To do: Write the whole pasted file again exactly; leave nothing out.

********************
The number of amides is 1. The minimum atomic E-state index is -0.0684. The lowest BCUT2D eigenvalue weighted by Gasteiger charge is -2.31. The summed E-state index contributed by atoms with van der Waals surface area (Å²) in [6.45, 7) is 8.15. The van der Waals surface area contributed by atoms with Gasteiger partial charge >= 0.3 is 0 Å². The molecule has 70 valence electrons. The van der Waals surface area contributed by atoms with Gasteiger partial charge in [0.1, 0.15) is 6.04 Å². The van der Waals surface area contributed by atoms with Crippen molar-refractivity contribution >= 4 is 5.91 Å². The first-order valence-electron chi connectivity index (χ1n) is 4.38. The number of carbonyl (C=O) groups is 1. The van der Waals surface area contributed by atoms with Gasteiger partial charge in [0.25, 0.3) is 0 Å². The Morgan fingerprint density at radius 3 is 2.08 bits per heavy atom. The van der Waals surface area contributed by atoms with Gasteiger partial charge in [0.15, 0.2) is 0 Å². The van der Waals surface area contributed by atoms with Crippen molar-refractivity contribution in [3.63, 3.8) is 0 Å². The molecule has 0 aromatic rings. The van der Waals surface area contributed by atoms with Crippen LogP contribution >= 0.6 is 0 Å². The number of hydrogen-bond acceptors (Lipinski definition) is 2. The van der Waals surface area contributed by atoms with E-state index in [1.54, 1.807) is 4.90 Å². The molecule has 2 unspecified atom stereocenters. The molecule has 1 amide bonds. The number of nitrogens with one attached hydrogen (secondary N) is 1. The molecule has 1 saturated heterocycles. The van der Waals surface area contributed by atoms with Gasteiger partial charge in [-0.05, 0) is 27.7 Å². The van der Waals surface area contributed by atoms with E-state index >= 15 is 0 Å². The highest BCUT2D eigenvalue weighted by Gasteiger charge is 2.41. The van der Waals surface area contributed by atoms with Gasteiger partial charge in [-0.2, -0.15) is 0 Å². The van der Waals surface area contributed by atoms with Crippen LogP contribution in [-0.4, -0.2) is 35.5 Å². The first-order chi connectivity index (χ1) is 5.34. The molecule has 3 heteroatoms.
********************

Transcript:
The number of amides is 1. The minimum atomic E-state index is -0.0684. The lowest BCUT2D eigenvalue weighted by Gasteiger charge is -2.31. The summed E-state index contributed by atoms with van der Waals surface area (Å²) in [6.45, 7) is 8.15. The van der Waals surface area contributed by atoms with Gasteiger partial charge >= 0.3 is 0 Å². The molecule has 70 valence electrons. The van der Waals surface area contributed by atoms with Gasteiger partial charge in [0.1, 0.15) is 6.04 Å². The van der Waals surface area contributed by atoms with Crippen molar-refractivity contribution >= 4 is 5.91 Å². The first-order valence-electron chi connectivity index (χ1n) is 4.38. The number of carbonyl (C=O) groups is 1. The van der Waals surface area contributed by atoms with Gasteiger partial charge in [0.25, 0.3) is 0 Å². The Morgan fingerprint density at radius 3 is 2.08 bits per heavy atom. The van der Waals surface area contributed by atoms with Gasteiger partial charge in [0.15, 0.2) is 0 Å². The van der Waals surface area contributed by atoms with Crippen molar-refractivity contribution in [3.63, 3.8) is 0 Å². The molecule has 0 aromatic rings. The van der Waals surface area contributed by atoms with Crippen LogP contribution >= 0.6 is 0 Å². The number of hydrogen-bond acceptors (Lipinski definition) is 2. The van der Waals surface area contributed by atoms with E-state index in [1.54, 1.807) is 4.90 Å². The molecule has 2 unspecified atom stereocenters. The molecule has 1 amide bonds. The number of nitrogens with one attached hydrogen (secondary N) is 1. The molecule has 1 saturated heterocycles. The van der Waals surface area contributed by atoms with Gasteiger partial charge in [-0.05, 0) is 27.7 Å². The van der Waals surface area contributed by atoms with E-state index >= 15 is 0 Å². The highest BCUT2D eigenvalue weighted by Gasteiger charge is 2.41. The van der Waals surface area contributed by atoms with Gasteiger partial charge in [-0.2, -0.15) is 0 Å². The van der Waals surface area contributed by atoms with Crippen LogP contribution in [-0.4, -0.2) is 35.5 Å². The first-order chi connectivity index (χ1) is 5.34. The molecule has 3 heteroatoms.